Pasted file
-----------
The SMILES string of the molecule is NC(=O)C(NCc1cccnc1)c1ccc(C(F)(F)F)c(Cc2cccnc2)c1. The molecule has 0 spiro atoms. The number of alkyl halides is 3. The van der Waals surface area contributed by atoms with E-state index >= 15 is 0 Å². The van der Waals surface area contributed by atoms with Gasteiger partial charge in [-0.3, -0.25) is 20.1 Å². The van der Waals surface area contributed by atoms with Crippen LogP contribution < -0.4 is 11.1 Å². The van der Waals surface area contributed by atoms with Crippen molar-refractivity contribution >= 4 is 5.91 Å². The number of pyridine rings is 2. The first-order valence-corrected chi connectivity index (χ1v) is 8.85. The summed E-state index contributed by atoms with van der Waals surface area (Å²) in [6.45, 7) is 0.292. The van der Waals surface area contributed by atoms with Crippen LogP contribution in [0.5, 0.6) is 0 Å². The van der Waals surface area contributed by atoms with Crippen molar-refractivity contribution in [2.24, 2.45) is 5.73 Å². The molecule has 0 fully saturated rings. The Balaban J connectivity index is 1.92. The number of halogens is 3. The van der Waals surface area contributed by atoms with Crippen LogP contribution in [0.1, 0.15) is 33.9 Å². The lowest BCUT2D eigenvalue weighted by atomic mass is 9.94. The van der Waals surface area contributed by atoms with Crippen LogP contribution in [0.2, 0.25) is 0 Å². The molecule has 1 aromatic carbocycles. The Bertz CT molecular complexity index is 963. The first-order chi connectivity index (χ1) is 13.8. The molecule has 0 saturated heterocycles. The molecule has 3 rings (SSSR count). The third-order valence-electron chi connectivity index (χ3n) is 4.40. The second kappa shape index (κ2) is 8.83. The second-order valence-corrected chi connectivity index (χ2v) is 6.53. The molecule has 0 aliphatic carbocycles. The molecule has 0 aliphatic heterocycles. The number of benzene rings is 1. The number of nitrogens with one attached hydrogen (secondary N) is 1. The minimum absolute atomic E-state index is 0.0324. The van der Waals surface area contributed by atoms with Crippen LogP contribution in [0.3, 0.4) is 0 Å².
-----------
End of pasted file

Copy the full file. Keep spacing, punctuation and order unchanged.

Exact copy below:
The SMILES string of the molecule is NC(=O)C(NCc1cccnc1)c1ccc(C(F)(F)F)c(Cc2cccnc2)c1. The molecule has 0 spiro atoms. The number of alkyl halides is 3. The van der Waals surface area contributed by atoms with E-state index >= 15 is 0 Å². The van der Waals surface area contributed by atoms with Gasteiger partial charge in [-0.3, -0.25) is 20.1 Å². The van der Waals surface area contributed by atoms with Crippen LogP contribution < -0.4 is 11.1 Å². The van der Waals surface area contributed by atoms with Crippen molar-refractivity contribution >= 4 is 5.91 Å². The number of pyridine rings is 2. The first-order valence-corrected chi connectivity index (χ1v) is 8.85. The summed E-state index contributed by atoms with van der Waals surface area (Å²) in [6.45, 7) is 0.292. The van der Waals surface area contributed by atoms with Crippen LogP contribution in [0.5, 0.6) is 0 Å². The van der Waals surface area contributed by atoms with Crippen molar-refractivity contribution in [2.24, 2.45) is 5.73 Å². The molecule has 0 fully saturated rings. The Balaban J connectivity index is 1.92. The number of halogens is 3. The van der Waals surface area contributed by atoms with Crippen LogP contribution in [0.1, 0.15) is 33.9 Å². The lowest BCUT2D eigenvalue weighted by atomic mass is 9.94. The van der Waals surface area contributed by atoms with Crippen LogP contribution in [0.2, 0.25) is 0 Å². The molecule has 1 aromatic carbocycles. The Bertz CT molecular complexity index is 963. The first-order chi connectivity index (χ1) is 13.8. The molecule has 0 saturated heterocycles. The molecule has 3 rings (SSSR count). The third-order valence-electron chi connectivity index (χ3n) is 4.40. The second kappa shape index (κ2) is 8.83. The second-order valence-corrected chi connectivity index (χ2v) is 6.53. The molecule has 0 aliphatic carbocycles. The molecule has 0 aliphatic heterocycles. The number of benzene rings is 1. The number of nitrogens with one attached hydrogen (secondary N) is 1. The minimum absolute atomic E-state index is 0.0324. The van der Waals surface area contributed by atoms with Crippen LogP contribution in [0.3, 0.4) is 0 Å².